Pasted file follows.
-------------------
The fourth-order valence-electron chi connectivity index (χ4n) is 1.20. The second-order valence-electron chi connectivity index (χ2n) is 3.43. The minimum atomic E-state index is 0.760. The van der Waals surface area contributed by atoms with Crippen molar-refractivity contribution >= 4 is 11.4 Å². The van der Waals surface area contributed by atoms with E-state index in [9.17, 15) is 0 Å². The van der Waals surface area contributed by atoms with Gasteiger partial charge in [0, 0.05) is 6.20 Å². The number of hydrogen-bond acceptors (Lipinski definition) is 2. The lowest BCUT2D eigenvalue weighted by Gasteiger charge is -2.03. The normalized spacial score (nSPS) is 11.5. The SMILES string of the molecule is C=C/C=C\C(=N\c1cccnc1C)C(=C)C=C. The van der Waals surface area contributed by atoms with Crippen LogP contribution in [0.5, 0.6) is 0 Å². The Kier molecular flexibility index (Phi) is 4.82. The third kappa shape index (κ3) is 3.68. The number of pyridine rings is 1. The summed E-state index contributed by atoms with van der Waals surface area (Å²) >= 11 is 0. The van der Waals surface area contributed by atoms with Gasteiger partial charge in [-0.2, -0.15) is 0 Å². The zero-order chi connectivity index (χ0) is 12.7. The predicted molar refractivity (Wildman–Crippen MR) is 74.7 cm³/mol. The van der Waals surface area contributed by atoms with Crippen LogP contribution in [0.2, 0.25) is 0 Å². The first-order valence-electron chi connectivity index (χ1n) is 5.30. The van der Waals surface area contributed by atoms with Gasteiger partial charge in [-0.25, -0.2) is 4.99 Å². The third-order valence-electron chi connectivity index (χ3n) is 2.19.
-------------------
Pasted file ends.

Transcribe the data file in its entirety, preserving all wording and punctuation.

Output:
The fourth-order valence-electron chi connectivity index (χ4n) is 1.20. The second-order valence-electron chi connectivity index (χ2n) is 3.43. The minimum atomic E-state index is 0.760. The van der Waals surface area contributed by atoms with Crippen molar-refractivity contribution >= 4 is 11.4 Å². The van der Waals surface area contributed by atoms with E-state index in [9.17, 15) is 0 Å². The van der Waals surface area contributed by atoms with Gasteiger partial charge in [0, 0.05) is 6.20 Å². The number of hydrogen-bond acceptors (Lipinski definition) is 2. The lowest BCUT2D eigenvalue weighted by Gasteiger charge is -2.03. The normalized spacial score (nSPS) is 11.5. The SMILES string of the molecule is C=C/C=C\C(=N\c1cccnc1C)C(=C)C=C. The van der Waals surface area contributed by atoms with Crippen LogP contribution in [0.5, 0.6) is 0 Å². The Kier molecular flexibility index (Phi) is 4.82. The third kappa shape index (κ3) is 3.68. The number of pyridine rings is 1. The summed E-state index contributed by atoms with van der Waals surface area (Å²) >= 11 is 0. The van der Waals surface area contributed by atoms with Gasteiger partial charge in [-0.2, -0.15) is 0 Å². The zero-order chi connectivity index (χ0) is 12.7. The predicted molar refractivity (Wildman–Crippen MR) is 74.7 cm³/mol. The van der Waals surface area contributed by atoms with Crippen LogP contribution in [0.2, 0.25) is 0 Å². The first-order valence-electron chi connectivity index (χ1n) is 5.30. The van der Waals surface area contributed by atoms with Gasteiger partial charge in [-0.25, -0.2) is 4.99 Å². The third-order valence-electron chi connectivity index (χ3n) is 2.19.